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Renee McGregor on nutrition for runners

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Monday 9th October 2017
I caught up with Renee McGregor, sports dietician, who’s currently out at the TrainAsONE athlete training camp in Chamonix, about the importance of nutrition in maintaining health and performance.
What’s it like working with athletes with a mixed range of abilities at a training camp like this?
It’s actually no different to my everyday work. I work with real range of athletes and that’s what I enjoy. It’s not about your level, it’s about facilitating your goals. Assessments with elite athletes are no different to assessments with newer runners. But the work I do with them will take into account where they’re at in their training age (i.e. how many years you’ve been training). 
What’s your job on the training camp?
My job includes providing support to athletes, encouraging the team culture, bringing some of my high performance work with teams into that, providing them with one-to-one support, menu planning. 
When I start working with someone, I ask for their training plan (to see their sessions), get an idea of their work and home life and family commitments, in order to plan nutritional intake through the day. Some people are physically active through their job, in which case I look at how to maximise their intake through day, when to take on certain nutrients and when to help their body to adapt. I support their body to enable them to train at the levels they need to train at to get the adaptation they need.
A typical nutrition plan has key aims around immune health, encouraging the athlete to eat around those, and certain biomarkers. Eg at least one helping of red meat per week, understanding optimum protein input and carb needs. I provide example menus - for track sessions, for long runs, even what would be ideal during Ramadan. 
My nutrition plans are highly tailored to each athlete - to body weight, needs, lifestyle. It’s not based on numbers, I give them an idea of how much each portion of carbs or protein looks like. 
How do you deal with athletes who don’t want to eat carbs?
I’d explain why it wouldn’t be ideal from a performance point of view, and explain that I support athletes and their nutritional choices or ethics but when it has a negative then won’t compromise. If want to do a ketogenic diet (low carb/high fat) I suggest they work with somebody else. 
Carbs - how do you use them as an athlete?
For track sessions or high intensity stuff people will often only think about what they eat at lunchtime. That’s too late as it won’t give them enough stored carbs to maintain the pace they need to maintain during that session. You need to think about a session 24 - 36 hrs beforehand. That doesn’t mean eating piles of pasta - just focus on having good amount of complex carbs at your 3 meals. Use a third of a plate as a gauge. During the evening have carb based snacks, such as oatcakes with peanut butter, crumpets, cereal or a cereal bar - depending on the individual.  
Why are you working with TrainAsONE?
Because I’m 100% behind the philosophy of it - it’s a really credible, evidence-based piece of technology which is helping you to train and preventing injury and illness. Anyone who knows me knows that’s how I work as well - I take a holistic approach - focusing on the fundamentals of health and mental health. There’s so much we can do together and it’s so much easier when you’re on the same page. Too many people are using off the cuff internet based coaching systems that don’t have the technology to understand or translate data when somebody’s getting close to that overtraining threshold. By the time people come and see me they know they’re not doing something right and they are looking for permission to change but they can’t do it on their own. TrainAsONE is constantly monitoring what you’re doing so you shouldn’t get to that point where you’re feeling burnt out - over-racing or overtraining.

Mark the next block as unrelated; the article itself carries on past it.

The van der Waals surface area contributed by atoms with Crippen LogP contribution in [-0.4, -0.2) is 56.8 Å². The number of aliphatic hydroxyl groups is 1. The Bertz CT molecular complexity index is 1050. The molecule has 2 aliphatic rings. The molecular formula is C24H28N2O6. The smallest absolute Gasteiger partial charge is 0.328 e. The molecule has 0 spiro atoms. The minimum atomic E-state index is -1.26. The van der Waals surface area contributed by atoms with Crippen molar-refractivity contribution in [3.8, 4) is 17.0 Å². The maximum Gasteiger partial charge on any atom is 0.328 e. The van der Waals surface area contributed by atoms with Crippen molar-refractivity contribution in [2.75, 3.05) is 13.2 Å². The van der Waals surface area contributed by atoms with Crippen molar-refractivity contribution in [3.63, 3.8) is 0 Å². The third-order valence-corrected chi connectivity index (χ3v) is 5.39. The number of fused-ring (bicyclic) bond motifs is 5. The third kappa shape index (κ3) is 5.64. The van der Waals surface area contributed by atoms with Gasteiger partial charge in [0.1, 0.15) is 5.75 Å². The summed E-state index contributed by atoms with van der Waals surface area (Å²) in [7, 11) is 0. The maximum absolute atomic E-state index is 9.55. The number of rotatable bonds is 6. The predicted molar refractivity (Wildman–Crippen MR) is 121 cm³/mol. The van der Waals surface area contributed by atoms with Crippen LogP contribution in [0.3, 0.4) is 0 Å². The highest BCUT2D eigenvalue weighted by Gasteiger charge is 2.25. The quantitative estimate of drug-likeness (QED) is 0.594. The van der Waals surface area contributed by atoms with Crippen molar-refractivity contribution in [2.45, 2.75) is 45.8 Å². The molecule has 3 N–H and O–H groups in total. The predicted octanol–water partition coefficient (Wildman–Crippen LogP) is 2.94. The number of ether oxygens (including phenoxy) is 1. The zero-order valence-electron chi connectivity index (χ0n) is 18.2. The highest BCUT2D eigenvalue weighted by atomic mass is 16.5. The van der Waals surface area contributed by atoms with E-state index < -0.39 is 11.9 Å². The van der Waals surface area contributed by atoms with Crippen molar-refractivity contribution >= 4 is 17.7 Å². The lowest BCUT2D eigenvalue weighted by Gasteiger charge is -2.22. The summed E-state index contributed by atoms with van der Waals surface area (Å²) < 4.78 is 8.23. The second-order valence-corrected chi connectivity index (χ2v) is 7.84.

Partnering with TrainAsONE is great because the idea is that we’ll be able to get individuals and athletes to prolong their career. 
What are the signs of an unhappy or overstressed system?
It’s a misconception that you have to be underweight for it to have a negative impact on your hormonal health (for both men and women). If energy availability and the composition of the diet isn’t optimal to meet training needs your body will basically go into preservation mode and shut down those processes that it doesn’t deem important at the moment. This is why in female runners this will transpire in skipping menstruation. And missing 3 consecutive periods is sufficient to start having negative impact on bone health and make you susceptible to stress fractures. In men while there isn’t a physical sign if testosterone levels are very low (poor nutrition or overtraining) it will have the same impact on bone health. The best way to test this is having a blood test for testosterone levels - that’s the only real indicator. You can’t build muscle mass if you don’t have the testosterone available to cause the signalling to allow for muscle mass development. They may well also hold onto more fat around the middle. This is why nutrition does play such an integral part of training. 
Being surrounded by elite athletes all the time how do you manage your own expectations of running?
You can never compare yourself to anybody else and I can only compare myself to where I’ve been. In the past I’ve had more time and got good results but in recent years that’s not been as possible, so now I just compare myself to where I was a week ago and remind myself that running’s meant to be fun and not just competitive. 

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